Using digital photography techniques on the ancient stones, Megan has revealed that one – thought to be medieval in date – was originally carved much earlier, and possibly commemorated an important person in the Kingdom of Strathclyde.

The discovery means that Inchinnan has four large carved stones characteristic of the same group of sculpture known as the ‘Govan School’ of carving.

Megan said: “This new addition is really exciting – we have few historical records for this time period, so each new discovery increases our understanding of the connections between important medieval sites like Inchinnan and Govan.”

Dr Sally Foster, lecturer in heritage and conservation at the University of Stirling and chair of the National Committee on Carved Stones in Scotland, added: “The discovery of a previously unrecognised example of the ‘Govan School’ of early medieval sculpture is a wonderful example of the untapped potential of Scotland’s carved stone resource.”

Work to find out more about the mysterious Inchinnan stones is ongoing, but the archaeological dig at All Hallows has stopped – for now.

The Historical Group hope to continue their work soon, if funding is available, and dig even deeper into the history of such an important site, right under the modern flight path many of us know so well.

Doctor Heather James, lead archaeologist from Calluna Archaeology, added: “It has been great seeing the community and professionals working together to discover so much more about our fascinating heritage throughout this project.”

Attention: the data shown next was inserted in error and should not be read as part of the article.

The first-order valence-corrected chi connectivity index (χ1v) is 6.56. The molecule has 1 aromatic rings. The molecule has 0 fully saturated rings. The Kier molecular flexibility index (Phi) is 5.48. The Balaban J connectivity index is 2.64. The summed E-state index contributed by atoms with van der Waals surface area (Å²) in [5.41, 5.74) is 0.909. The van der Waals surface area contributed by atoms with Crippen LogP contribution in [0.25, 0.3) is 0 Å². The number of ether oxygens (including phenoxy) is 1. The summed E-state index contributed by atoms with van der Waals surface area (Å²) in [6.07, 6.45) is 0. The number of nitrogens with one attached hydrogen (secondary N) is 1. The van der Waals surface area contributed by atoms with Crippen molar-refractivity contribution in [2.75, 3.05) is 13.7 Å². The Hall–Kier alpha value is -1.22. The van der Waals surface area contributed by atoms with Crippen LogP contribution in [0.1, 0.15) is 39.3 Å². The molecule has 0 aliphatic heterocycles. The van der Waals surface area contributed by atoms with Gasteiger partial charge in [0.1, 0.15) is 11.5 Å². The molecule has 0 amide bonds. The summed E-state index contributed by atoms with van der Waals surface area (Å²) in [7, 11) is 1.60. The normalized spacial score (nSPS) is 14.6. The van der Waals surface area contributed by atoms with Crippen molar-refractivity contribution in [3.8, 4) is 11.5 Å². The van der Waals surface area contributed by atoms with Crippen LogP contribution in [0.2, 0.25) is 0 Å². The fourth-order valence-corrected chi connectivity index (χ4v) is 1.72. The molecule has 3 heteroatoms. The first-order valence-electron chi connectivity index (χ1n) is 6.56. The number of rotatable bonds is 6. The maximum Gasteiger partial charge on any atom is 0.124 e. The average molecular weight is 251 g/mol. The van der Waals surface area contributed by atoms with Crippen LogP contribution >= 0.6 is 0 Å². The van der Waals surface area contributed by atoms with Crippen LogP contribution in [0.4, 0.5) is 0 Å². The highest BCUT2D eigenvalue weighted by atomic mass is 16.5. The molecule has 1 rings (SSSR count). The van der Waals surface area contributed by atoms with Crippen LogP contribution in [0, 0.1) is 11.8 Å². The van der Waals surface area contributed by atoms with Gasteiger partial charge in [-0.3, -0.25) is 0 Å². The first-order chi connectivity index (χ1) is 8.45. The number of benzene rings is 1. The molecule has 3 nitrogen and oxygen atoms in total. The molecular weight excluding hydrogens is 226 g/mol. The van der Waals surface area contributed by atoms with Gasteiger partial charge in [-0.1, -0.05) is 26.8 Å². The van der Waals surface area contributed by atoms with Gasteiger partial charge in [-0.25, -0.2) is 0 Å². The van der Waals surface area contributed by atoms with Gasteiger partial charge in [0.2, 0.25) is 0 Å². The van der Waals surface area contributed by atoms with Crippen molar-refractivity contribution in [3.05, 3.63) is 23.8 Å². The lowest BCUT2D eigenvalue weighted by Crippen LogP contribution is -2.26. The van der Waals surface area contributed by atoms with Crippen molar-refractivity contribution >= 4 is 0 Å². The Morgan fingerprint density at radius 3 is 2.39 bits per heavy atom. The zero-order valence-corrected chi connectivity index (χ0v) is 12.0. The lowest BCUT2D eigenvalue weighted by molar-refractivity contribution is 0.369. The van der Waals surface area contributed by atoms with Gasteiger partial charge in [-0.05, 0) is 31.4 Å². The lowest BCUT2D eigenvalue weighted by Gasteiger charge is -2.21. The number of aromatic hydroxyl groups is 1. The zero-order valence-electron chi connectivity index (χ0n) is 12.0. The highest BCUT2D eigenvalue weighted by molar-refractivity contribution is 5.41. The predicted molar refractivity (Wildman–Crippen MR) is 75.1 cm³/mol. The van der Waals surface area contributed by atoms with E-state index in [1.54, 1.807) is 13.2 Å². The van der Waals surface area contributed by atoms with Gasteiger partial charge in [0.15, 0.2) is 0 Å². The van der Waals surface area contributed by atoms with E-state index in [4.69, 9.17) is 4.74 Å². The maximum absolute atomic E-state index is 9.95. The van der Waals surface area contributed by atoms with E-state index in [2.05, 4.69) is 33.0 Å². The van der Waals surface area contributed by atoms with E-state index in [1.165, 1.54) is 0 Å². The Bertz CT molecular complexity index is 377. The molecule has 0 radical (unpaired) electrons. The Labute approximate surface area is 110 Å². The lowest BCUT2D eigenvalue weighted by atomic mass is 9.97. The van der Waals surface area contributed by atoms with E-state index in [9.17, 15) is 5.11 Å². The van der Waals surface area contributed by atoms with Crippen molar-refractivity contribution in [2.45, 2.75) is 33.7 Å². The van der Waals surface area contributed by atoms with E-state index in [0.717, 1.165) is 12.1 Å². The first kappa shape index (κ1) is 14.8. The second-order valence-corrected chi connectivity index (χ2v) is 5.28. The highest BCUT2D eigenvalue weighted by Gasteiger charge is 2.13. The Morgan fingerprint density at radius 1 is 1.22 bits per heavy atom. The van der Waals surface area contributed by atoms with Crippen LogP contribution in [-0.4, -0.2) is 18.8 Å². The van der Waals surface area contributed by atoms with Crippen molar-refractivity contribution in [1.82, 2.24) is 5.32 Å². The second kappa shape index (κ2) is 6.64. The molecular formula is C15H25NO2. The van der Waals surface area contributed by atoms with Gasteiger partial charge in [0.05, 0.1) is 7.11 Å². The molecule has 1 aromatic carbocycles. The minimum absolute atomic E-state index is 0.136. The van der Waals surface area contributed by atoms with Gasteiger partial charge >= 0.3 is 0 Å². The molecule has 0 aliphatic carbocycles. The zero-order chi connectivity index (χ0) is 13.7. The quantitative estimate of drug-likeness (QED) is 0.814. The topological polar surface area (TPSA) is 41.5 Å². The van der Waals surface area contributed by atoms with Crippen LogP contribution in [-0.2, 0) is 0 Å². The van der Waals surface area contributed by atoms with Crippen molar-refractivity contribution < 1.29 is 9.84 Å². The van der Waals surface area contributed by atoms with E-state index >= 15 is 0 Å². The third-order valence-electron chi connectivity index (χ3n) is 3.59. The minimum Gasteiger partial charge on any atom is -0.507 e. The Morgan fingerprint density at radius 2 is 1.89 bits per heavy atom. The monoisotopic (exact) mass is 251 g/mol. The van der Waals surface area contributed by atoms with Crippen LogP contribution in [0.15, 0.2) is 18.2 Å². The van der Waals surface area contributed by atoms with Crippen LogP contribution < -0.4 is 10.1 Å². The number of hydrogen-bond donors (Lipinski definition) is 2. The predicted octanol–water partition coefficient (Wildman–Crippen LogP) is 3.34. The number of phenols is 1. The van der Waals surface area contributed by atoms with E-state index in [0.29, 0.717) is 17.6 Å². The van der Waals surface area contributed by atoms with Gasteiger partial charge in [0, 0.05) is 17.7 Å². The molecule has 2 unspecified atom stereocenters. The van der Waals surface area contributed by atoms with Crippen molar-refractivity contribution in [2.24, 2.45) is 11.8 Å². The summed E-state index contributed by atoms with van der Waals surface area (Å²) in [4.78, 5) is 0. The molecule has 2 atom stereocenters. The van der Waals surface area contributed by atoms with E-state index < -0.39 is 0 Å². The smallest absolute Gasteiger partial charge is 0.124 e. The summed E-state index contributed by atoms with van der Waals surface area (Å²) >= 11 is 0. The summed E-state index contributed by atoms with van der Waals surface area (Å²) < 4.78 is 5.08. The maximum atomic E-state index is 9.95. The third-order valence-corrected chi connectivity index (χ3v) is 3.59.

in glasgowlive.co.uk by Gillian Loney

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La misteriosa relación de la casa más antigua de Toledo y los templarios

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La casa del Temple, la que podría ser la casa más antigua de Toledo mejor conservada (data de los siglos XI-XII), podrá visitarse este sábado 18 de marzo de forma gratuita, tras la última restauración realizada en los alfarjes de su planta primera, compuestos por vigas «de las más antiguas de España».

La jornada gratuita de puertas abiertas forma parte del programa «Patrimonio desconocido», impulsada por el Consorcio dentro de las actividades organizadas con motivo del 30 Aniversario de Toledo Ciudad Patrimonio de la Humanidad, según ha informado el Ayuntamiento una en nota de prensa. Cada mes se visita y se da a conocer un espacio histórico rehabilitado que normalmente está cerrado al público. El último fue la fuente de Cristina Iglesias en el Convento de Santa Clara.

Rosana Rodríguez, concejala de Turismo, asegura que uno de los objetivos del 30 aniversario es abrir espacios desconocidos para «el disfrute» de los toledanos y también de los turistas y que, gracias a ello, se puede conocer una representación de la arquitectura civil de los siglos XI y XII salvada después de «tantos» siglos de historia. En este caso, la jornada de puertas abiertas se celebrará el sábado 18 de marzo, de 10:00 a 14:00 y de 16:00 a 18:00 horas, en la calle Soledad, número 2.

La cruz de Malta, en una de las ventanas de la Casa Temple
La cruz de Malta, en una de las ventanas de la Casa Temple

El Consorcio ha intervenido para llevar a cabo la restauración de los alfarjes de la planta primera que «no se habían terminado de limpiar y proteger» en la rehabilitación de 1997, en la que parte del artesonado de la Casa del Temple, según ha avanzado el presidente del Consorcio de Toledo, Manuel Santolaya, está compuesto por «vigas de las más antiguas de España».